Friday, December 12, 2014

Illicit Catholic wedding on TLC

Four Weddings is a reality show on TLC where four brides who are total strangers attend each others weddings and judge them according to certain criteria. The winning bride and her groom with the most points win a honeymoon. 

This afternoon I happened to watch an episode of Four Weddings where one of the weddings took place at a horse racetrack in the Miami Beach area on Christmas Day. The things that really upset me were that the bride wore a rosary around her wrist and that a priest came to the track to officiate. That's right: a Catholic priest went to a racetrack on Christmas Day to officiate at a wedding.

I cannot believe that a priest (even by Novus Ordo standards) would officiate not only outside the church building, but on one of the holiest days of the year! Christmas is when we celebrate the birthday of Our Lord Jesus Christ, not our conjugal lives. According to the Missale Romanum, Christmas is a Double of the First Class feast, which means no other feast can supersede it. Even thought our Advent preparation is complete, the solemn nature of the feast does not permit the use of the Nuptial Mass, and therefore it is still a forbidden time to marry (the Sixth Precept of the Church). 

Additionally, besides the purple vestment days of Septuagesima and Lent, the Nuptial Mass is still forbidden on the following non-penitential days:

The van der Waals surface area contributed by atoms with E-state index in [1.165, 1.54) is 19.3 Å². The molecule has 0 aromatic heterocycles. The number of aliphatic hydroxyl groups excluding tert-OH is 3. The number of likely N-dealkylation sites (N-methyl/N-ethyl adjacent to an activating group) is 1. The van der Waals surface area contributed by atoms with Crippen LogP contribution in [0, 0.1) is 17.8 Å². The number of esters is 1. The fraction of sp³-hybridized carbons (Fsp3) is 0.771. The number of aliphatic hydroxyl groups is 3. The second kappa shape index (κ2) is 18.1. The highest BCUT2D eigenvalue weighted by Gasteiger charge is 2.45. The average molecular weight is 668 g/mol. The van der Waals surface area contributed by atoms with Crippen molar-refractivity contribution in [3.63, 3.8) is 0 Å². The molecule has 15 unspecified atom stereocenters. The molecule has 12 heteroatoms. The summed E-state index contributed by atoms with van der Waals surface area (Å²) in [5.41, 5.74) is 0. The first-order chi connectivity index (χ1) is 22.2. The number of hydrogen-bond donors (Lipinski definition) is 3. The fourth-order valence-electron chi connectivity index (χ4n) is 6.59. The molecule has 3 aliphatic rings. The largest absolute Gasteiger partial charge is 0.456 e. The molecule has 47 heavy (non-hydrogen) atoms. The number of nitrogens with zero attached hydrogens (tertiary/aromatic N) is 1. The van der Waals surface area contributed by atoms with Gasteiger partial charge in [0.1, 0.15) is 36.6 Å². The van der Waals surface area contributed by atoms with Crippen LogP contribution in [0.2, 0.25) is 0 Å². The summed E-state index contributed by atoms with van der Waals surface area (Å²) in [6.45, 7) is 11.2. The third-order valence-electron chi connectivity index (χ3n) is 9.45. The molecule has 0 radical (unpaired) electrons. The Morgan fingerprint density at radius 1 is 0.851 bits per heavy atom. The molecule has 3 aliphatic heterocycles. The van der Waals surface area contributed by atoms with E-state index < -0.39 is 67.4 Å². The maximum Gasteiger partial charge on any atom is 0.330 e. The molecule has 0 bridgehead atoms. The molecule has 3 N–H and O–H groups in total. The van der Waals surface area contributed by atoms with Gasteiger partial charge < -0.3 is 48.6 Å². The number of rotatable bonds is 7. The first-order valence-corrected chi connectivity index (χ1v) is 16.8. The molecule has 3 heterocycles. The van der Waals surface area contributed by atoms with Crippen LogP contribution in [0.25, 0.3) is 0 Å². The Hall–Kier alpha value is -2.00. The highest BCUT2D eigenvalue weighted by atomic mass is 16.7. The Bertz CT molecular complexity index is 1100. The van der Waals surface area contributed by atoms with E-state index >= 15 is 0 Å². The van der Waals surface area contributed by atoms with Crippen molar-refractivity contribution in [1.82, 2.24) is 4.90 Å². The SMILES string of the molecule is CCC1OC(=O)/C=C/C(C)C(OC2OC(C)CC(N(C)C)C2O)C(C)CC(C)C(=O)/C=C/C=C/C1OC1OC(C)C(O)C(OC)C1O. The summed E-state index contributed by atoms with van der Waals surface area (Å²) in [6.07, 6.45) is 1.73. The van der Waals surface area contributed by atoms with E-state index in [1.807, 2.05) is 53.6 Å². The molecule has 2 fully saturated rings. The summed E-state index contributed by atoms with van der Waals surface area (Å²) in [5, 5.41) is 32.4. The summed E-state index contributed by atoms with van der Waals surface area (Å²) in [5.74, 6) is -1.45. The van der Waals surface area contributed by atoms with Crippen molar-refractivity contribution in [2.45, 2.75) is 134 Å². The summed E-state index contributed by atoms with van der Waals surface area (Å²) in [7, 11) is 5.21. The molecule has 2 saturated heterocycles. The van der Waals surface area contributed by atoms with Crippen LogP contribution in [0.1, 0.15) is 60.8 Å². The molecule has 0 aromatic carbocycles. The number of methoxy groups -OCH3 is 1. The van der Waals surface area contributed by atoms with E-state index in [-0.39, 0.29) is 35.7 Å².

• All Sundays (yes, even the green ones) 
  • During the Octaves of Easter and Pentecost (Yes, even though Alleluia and white or gold vestments are back, Easter's octave is that of the First Class, and therefore you cannot ordinarily marry until the Monday after Low Sunday. Pentecost historically ranks higher than Christmas, and it's octave [which includes the summer Ember Days] ranks the same.)
  • The Feast of the Circumcision (Jan. 1)
  • The Feast of the Epiphany (Jan. 6)
  • Ascension Day
  • Corpus Christi (Thursday after Trinity Sunday, even if the feast is transferred to Sunday as is in the USA)
  • Birthday of St. John the Baptist (June 24)
  • Feast of Ss. Peter and Paul (June 29)
  • Feast of the Most Precious Blood (July 1)
  • Feast of the Assumption (Aug. 15)
  • Feast of St. Michael the Archangel (Sept. 29)
  • All Saints Day (Nov. 1)
  • All Souls Day (Nov. 2; or 3 if 2nd falls on Sunday)
  • Patronal feasts of a nation, state, city, diocese, cathedral church, or parochial patron
The feasts above are all Doubles of the First Class. In Medieval times they where all Holy Days of Obligation (including The Immaculate Conception, which always falls during Advent; and Ash Wednesday, St. Joseph's Day, and the Annunciation, which pretty much always fall during Lent.) 

Catholics are to marry before a Nuptial Mass, period.